Medicare Advantage Plans: What They Are & Why You Might Want One

One might think that things will get easier in retirement, but alas, Medicare isn’t as simple as one might think. In fact, signing up for Medicare can be incredibly confusing. The last thing you want is to be stuck with unpayable medical bills.

Maybe you’ve heard about “Medicare Advantage” or “Medicare Part C,” but you wonder what it is exactly. Understanding this option is crucial when it comes to getting the coverage you need.

Medicare Part C

Original Medicare

With a standard, original Medicare plan, Part A is essentially hospital insurance. If you end up admitted to a hospital, Part A is what covers your stay. There is an initial deductible, however. Additionally, if you’re hospitalized for an extended period, you could end up owing hundreds per day out-of-pocket.

Part B has a monthly premium, but it covers things like doctor visits, tests, and medical supplies. It has an incredibly low deductible, but you also still have to pay 20% of your costs.

There are limits to what is covered by Original Medicare, which means you could be stuck with some hefty bills. Original Medicare also does not cover prescription drugs either, you’ll need Part D to cover that.

Medicare Advantage Plans

While you can stick with Original Medicare, an Advantage Plan will often give you far more coverage. These plans are not managed by the federal government, but rather by private insurers. You’ll still get the benefits of Part A and Part B with an Advantage Plan. You’ll also be entitled to whatever further benefits your Advantage Plan offers.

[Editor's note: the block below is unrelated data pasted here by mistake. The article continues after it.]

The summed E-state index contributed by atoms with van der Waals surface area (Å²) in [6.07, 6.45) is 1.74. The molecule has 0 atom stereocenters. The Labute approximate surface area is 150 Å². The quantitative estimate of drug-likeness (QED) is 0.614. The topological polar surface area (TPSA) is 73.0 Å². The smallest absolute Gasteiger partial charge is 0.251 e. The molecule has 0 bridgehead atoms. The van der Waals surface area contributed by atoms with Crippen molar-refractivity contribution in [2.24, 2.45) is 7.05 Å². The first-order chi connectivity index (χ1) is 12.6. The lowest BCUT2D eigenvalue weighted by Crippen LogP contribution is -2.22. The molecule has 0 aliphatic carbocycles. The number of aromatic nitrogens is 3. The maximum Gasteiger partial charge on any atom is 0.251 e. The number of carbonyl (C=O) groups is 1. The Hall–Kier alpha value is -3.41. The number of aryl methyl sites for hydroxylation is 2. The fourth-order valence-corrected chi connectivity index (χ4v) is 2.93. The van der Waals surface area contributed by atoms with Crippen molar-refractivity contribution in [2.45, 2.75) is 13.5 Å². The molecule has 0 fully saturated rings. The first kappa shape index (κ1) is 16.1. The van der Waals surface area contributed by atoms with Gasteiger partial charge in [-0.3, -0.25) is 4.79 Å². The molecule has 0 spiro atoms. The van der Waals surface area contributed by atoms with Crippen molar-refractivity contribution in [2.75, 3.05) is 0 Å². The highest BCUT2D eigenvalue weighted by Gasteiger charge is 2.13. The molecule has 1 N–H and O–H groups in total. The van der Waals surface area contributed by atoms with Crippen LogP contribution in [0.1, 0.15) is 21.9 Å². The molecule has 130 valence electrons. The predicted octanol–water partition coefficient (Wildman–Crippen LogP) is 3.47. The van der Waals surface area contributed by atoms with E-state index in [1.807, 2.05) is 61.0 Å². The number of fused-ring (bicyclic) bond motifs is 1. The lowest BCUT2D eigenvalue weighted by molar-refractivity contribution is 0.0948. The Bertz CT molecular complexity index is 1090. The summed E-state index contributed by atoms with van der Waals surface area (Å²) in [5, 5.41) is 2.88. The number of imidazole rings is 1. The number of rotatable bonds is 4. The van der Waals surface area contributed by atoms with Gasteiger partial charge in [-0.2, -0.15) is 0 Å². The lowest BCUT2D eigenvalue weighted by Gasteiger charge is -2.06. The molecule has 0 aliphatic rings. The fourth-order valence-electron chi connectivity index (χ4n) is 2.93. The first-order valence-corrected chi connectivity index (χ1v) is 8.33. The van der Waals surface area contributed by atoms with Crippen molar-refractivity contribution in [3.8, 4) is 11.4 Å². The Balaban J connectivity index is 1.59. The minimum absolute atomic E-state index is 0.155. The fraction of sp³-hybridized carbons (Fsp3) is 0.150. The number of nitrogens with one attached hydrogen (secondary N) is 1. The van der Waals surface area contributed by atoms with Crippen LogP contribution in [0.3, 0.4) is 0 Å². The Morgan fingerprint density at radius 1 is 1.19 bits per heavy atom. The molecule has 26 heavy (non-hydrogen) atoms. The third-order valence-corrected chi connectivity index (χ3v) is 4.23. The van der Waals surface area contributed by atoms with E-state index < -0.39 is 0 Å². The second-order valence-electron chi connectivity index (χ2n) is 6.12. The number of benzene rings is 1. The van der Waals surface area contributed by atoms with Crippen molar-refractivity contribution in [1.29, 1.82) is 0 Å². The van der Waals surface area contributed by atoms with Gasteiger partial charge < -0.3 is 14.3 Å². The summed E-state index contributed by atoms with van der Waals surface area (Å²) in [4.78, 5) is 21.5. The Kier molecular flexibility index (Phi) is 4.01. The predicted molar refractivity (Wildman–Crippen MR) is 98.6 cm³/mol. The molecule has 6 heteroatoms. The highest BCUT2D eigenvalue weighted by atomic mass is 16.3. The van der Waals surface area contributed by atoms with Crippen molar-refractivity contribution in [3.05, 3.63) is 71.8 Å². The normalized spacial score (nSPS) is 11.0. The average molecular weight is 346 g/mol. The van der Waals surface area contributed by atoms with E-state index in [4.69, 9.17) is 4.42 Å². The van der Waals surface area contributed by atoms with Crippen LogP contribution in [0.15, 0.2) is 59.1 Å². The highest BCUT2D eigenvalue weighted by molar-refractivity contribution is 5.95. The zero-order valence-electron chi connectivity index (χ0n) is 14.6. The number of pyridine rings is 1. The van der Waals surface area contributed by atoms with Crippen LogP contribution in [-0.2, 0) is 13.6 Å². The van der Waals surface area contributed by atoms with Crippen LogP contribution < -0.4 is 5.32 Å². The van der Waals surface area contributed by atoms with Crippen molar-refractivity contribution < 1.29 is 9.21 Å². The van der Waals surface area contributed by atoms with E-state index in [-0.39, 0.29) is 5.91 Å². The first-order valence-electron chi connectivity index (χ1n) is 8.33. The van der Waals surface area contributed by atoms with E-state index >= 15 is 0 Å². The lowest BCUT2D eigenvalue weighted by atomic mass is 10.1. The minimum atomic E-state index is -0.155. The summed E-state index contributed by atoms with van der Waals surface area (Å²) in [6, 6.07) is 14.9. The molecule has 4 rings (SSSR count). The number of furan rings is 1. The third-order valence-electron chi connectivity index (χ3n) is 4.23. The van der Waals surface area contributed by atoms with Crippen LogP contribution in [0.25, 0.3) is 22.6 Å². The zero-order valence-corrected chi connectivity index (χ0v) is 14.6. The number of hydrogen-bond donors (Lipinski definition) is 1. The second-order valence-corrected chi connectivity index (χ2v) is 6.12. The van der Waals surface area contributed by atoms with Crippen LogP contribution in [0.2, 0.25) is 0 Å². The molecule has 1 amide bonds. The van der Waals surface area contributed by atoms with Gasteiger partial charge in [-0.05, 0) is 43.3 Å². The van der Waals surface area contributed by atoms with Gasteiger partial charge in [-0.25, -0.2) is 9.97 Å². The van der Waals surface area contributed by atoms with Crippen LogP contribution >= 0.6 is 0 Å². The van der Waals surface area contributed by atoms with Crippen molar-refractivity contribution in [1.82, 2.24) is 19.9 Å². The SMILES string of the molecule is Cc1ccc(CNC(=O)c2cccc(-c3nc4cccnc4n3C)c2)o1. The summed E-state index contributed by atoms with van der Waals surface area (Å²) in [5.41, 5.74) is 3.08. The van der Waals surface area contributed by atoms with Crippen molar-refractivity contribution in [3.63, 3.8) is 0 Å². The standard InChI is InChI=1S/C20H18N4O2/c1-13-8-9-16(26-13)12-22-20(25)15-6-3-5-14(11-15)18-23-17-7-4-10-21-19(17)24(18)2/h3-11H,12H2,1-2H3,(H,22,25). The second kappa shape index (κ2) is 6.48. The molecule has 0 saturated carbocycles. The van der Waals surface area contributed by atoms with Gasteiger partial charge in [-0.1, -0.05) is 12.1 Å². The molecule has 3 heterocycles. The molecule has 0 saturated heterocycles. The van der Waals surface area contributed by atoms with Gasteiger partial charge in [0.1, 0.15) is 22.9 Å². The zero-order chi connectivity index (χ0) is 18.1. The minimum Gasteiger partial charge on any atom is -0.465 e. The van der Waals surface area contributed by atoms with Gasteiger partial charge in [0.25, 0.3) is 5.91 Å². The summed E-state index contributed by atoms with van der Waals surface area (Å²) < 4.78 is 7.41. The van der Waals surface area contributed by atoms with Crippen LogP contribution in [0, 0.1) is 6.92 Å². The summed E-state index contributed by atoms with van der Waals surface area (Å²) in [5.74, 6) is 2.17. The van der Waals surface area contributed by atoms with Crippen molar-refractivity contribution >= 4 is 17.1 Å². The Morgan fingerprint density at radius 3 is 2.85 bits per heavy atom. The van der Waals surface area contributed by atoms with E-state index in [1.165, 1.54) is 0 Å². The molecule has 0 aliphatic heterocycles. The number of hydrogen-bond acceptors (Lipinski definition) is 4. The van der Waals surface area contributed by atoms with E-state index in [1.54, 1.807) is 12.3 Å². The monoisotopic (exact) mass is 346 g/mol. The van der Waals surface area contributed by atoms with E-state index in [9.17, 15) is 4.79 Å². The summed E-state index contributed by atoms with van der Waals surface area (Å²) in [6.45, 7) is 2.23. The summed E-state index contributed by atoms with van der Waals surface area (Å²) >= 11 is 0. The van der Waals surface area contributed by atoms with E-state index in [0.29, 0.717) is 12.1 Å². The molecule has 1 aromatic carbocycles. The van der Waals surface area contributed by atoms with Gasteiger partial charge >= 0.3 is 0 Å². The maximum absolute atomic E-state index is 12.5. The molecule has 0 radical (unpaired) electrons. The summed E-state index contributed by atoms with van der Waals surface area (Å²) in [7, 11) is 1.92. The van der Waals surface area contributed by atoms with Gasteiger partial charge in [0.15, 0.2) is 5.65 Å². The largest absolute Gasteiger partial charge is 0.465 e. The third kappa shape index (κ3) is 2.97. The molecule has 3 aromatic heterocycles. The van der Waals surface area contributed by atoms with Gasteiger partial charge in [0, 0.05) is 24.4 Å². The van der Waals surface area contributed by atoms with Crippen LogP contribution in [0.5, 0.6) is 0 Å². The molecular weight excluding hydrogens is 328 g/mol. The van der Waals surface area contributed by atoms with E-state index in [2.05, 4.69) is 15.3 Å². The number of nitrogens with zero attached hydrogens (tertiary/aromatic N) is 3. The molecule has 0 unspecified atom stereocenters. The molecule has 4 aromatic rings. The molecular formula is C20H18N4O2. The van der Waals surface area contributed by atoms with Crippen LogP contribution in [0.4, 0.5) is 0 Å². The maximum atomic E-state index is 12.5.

These plans work similarly to traditional insurance policies. You can choose a plan that has the features you specifically want. Some Advantage Plans include dental, hearing, and vision as well. Of course, you’ll have to select something that fits your budget.

Types of Plans

There are several types of Advantage Plans, many of which may likely sound pretty familiar. They include HMO (Health Maintenance Plans) and PPO (Preferred Provider Organization) plans, same as with standard health insurance. There are also Special Needs Plans that are designed for people with chronic medical conditions. Additionally, there are HMO Point-of-Service Plans and Medical Savings Accounts.

All Advantage Plans include the same coverage you’re entitled to through Medicare Part A and Part B. In other words, you don’t have to worry about receiving those benefits.

The major advantage to aptly titled Advantage Plans is that they all include annual out-of-pocket maximums. This is what makes them so great – if you fall seriously ill, it comes in quite handy. Once your maximum is reached, the plan will cover 100 percent of the costs for the remainder of the year.